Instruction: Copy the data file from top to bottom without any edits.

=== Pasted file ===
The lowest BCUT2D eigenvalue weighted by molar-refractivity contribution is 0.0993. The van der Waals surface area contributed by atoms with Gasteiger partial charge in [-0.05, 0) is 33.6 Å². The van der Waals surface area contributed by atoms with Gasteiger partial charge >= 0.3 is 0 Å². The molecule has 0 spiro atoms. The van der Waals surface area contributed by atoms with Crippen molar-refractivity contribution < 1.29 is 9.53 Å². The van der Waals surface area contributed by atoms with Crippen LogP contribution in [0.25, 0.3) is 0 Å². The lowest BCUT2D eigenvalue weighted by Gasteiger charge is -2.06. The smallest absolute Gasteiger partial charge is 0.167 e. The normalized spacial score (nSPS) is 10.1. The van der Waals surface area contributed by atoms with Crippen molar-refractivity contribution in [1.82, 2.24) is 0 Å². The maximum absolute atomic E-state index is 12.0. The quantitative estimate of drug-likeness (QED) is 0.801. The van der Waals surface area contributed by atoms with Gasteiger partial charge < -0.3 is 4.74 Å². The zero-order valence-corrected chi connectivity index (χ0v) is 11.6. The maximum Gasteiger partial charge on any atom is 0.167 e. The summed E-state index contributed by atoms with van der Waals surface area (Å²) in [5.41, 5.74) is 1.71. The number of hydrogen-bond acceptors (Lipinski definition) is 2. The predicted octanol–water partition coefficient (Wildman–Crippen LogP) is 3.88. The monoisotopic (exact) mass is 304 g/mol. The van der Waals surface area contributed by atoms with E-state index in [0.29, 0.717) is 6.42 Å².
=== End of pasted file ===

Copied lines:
The lowest BCUT2D eigenvalue weighted by molar-refractivity contribution is 0.0993. The van der Waals surface area contributed by atoms with Gasteiger partial charge in [-0.05, 0) is 33.6 Å². The van der Waals surface area contributed by atoms with Gasteiger partial charge >= 0.3 is 0 Å². The molecule has 0 spiro atoms. The van der Waals surface area contributed by atoms with Crippen molar-refractivity contribution < 1.29 is 9.53 Å². The van der Waals surface area contributed by atoms with Crippen LogP contribution in [0.25, 0.3) is 0 Å². The lowest BCUT2D eigenvalue weighted by Gasteiger charge is -2.06. The smallest absolute Gasteiger partial charge is 0.167 e. The normalized spacial score (nSPS) is 10.1. The van der Waals surface area contributed by atoms with Crippen molar-refractivity contribution in [1.82, 2.24) is 0 Å². The maximum absolute atomic E-state index is 12.0. The quantitative estimate of drug-likeness (QED) is 0.801. The van der Waals surface area contributed by atoms with Gasteiger partial charge < -0.3 is 4.74 Å². The zero-order valence-corrected chi connectivity index (χ0v) is 11.6. The maximum Gasteiger partial charge on any atom is 0.167 e. The summed E-state index contributed by atoms with van der Waals surface area (Å²) in [5.41, 5.74) is 1.71. The number of hydrogen-bond acceptors (Lipinski definition) is 2. The predicted octanol–water partition coefficient (Wildman–Crippen LogP) is 3.88. The monoisotopic (exact) mass is 304 g/mol. The van der Waals surface area contributed by atoms with E-state index in [0.29, 0.717) is 6.42 Å².